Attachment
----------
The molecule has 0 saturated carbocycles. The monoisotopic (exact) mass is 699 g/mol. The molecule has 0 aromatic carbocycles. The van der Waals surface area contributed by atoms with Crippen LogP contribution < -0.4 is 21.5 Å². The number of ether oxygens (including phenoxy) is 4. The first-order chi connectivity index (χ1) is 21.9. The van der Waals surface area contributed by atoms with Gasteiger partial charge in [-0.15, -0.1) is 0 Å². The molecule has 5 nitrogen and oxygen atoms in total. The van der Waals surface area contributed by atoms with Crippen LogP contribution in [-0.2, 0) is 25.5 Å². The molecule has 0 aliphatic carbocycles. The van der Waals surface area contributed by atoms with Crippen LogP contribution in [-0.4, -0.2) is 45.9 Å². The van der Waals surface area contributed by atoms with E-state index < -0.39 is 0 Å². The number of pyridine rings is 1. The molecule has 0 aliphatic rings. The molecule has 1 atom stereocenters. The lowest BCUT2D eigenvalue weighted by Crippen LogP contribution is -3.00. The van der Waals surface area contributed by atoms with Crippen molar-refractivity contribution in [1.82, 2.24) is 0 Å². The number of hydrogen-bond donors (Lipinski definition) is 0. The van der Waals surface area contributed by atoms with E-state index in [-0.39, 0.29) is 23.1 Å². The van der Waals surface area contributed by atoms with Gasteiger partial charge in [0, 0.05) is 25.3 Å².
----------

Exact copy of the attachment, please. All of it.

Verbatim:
The molecule has 0 saturated carbocycles. The monoisotopic (exact) mass is 699 g/mol. The molecule has 0 aromatic carbocycles. The van der Waals surface area contributed by atoms with Crippen LogP contribution < -0.4 is 21.5 Å². The number of ether oxygens (including phenoxy) is 4. The first-order chi connectivity index (χ1) is 21.9. The van der Waals surface area contributed by atoms with Gasteiger partial charge in [-0.15, -0.1) is 0 Å². The molecule has 5 nitrogen and oxygen atoms in total. The van der Waals surface area contributed by atoms with Crippen LogP contribution in [-0.2, 0) is 25.5 Å². The molecule has 0 aliphatic carbocycles. The van der Waals surface area contributed by atoms with Crippen LogP contribution in [-0.4, -0.2) is 45.9 Å². The van der Waals surface area contributed by atoms with E-state index < -0.39 is 0 Å². The number of pyridine rings is 1. The molecule has 0 aliphatic rings. The molecule has 1 atom stereocenters. The lowest BCUT2D eigenvalue weighted by Crippen LogP contribution is -3.00. The van der Waals surface area contributed by atoms with Crippen molar-refractivity contribution in [1.82, 2.24) is 0 Å². The number of hydrogen-bond donors (Lipinski definition) is 0. The van der Waals surface area contributed by atoms with E-state index in [-0.39, 0.29) is 23.1 Å². The van der Waals surface area contributed by atoms with Gasteiger partial charge in [0, 0.05) is 25.3 Å².